Learned discrimination of pattern orientation in walking flies

H. R. Campbell, N. J. Strausfeld

Research output: Contribution to journalArticlepeer-review

12 Scopus citations


To determine the pattern-orientation discrimination ability of blowflies, Phaenicia sericata, a learning/memory assay was developed in which sucrose served as the reward stimulus and was paired with one of two visual gratings of different orientations. Individual, freely walking flies with clipped wings were trained to discriminate between pairs of visual patterns presented in the vertical plane. During training trials, individual flies learned to search preferentially at the rewarded stimulus. In subsequent testing trials, flies continued to exhibit a learned preference for the previously rewarded stimulus, demonstrating an ability to discriminate between the two visual cues. Flies learned to discriminate between horizontal and vertical gratings, +45° (relative to a 0° vertical) and -45° gratings, and vertical and +5° gratings. Individual patterns of learning and locomotive behavior were observed in the pattern of exploration during training trials. The features of the visual Cue critical for discrimination of orientation are discussed.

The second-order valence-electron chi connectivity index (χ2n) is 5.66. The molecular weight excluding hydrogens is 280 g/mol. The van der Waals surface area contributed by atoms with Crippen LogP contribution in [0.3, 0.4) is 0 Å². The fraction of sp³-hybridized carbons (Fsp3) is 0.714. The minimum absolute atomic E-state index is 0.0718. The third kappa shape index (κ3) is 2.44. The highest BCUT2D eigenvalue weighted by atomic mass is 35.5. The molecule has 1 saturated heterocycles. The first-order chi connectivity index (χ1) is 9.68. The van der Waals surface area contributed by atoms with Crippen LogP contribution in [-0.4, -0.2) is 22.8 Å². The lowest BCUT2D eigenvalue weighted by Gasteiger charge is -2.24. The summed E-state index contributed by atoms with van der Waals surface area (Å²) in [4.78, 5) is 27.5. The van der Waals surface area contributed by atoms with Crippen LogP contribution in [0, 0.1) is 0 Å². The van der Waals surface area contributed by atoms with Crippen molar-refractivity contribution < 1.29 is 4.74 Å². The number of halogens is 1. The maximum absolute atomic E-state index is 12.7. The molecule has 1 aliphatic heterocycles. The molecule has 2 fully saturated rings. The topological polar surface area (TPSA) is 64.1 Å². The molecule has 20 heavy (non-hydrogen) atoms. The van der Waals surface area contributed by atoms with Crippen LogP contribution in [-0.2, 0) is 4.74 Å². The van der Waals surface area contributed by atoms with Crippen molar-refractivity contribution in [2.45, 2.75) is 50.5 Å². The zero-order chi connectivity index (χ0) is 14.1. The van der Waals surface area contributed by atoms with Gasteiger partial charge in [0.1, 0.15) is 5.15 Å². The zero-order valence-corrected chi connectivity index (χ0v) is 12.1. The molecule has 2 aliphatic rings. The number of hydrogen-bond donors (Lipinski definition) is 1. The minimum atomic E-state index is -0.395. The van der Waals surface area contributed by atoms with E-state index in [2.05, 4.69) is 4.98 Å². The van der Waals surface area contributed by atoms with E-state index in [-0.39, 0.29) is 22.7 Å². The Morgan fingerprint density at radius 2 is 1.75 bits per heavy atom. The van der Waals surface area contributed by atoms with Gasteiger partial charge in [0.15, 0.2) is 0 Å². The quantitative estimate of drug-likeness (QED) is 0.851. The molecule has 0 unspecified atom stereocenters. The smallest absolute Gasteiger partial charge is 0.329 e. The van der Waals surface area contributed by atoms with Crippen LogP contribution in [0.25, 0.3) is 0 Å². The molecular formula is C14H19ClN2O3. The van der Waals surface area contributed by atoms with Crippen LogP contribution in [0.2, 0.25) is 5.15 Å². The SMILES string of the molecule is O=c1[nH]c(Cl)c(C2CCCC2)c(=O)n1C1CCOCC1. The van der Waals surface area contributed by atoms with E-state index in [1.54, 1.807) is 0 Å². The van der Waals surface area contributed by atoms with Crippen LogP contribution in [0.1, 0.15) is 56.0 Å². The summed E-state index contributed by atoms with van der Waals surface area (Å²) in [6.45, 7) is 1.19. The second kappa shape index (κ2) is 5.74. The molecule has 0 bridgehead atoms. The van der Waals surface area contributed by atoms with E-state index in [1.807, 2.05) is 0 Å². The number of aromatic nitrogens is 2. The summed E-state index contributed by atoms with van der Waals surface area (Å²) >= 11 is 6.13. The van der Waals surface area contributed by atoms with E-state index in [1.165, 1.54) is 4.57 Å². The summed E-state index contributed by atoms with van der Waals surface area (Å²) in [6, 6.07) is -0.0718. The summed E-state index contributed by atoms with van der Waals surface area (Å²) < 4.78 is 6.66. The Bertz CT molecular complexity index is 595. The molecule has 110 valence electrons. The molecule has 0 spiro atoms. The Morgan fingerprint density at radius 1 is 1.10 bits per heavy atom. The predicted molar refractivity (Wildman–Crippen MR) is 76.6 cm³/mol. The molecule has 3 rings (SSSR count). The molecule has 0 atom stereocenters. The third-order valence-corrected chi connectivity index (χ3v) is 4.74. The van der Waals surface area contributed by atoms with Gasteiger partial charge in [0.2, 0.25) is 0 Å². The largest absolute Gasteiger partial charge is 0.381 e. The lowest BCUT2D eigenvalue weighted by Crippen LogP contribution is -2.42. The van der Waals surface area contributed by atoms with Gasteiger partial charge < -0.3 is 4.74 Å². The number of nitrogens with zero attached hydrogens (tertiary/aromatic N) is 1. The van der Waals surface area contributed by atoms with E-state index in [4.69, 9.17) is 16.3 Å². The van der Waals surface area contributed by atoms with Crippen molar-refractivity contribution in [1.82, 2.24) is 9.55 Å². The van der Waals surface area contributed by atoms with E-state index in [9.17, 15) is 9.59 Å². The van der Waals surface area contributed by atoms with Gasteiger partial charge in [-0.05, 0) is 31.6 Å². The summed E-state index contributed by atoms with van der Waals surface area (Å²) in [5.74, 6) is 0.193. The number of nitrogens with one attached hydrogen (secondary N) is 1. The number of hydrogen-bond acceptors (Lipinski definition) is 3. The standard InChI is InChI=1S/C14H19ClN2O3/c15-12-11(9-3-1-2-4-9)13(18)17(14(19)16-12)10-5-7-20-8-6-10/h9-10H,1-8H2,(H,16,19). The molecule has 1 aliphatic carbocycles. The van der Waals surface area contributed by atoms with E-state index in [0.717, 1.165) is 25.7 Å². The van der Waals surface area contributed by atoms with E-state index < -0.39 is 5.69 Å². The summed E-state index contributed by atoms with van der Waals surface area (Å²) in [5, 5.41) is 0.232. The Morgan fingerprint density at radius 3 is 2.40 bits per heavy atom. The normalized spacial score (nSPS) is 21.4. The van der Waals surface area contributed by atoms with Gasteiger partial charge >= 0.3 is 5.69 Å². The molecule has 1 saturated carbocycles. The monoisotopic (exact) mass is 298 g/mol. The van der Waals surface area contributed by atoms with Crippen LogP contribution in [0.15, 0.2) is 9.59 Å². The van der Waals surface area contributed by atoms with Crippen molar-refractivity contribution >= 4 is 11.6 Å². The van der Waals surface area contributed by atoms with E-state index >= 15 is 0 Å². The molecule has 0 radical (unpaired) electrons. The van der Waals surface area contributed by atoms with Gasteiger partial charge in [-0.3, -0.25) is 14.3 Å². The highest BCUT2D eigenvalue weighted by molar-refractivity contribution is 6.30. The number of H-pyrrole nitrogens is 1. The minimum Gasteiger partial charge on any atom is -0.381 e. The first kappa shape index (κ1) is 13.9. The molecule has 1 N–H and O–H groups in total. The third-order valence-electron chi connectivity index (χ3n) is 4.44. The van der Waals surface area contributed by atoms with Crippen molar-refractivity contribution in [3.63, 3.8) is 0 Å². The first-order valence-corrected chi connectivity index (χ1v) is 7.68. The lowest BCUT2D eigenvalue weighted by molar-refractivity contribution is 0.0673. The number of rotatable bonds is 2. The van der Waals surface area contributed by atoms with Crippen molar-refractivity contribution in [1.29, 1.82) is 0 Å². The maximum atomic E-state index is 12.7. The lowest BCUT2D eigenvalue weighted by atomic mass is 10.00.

Original languageEnglish (US)
Pages (from-to)1-14
Number of pages14
JournalJournal of Experimental Biology
Issue number1
StatePublished - 2001


  • Fly
  • Learning
  • Memory
  • Phaenicia sericata
  • Vision
  • Visual discrimination

ASJC Scopus subject areas

  • Ecology, Evolution, Behavior and Systematics
  • Physiology
  • Aquatic Science
  • Animal Science and Zoology
  • Molecular Biology
  • Insect Science


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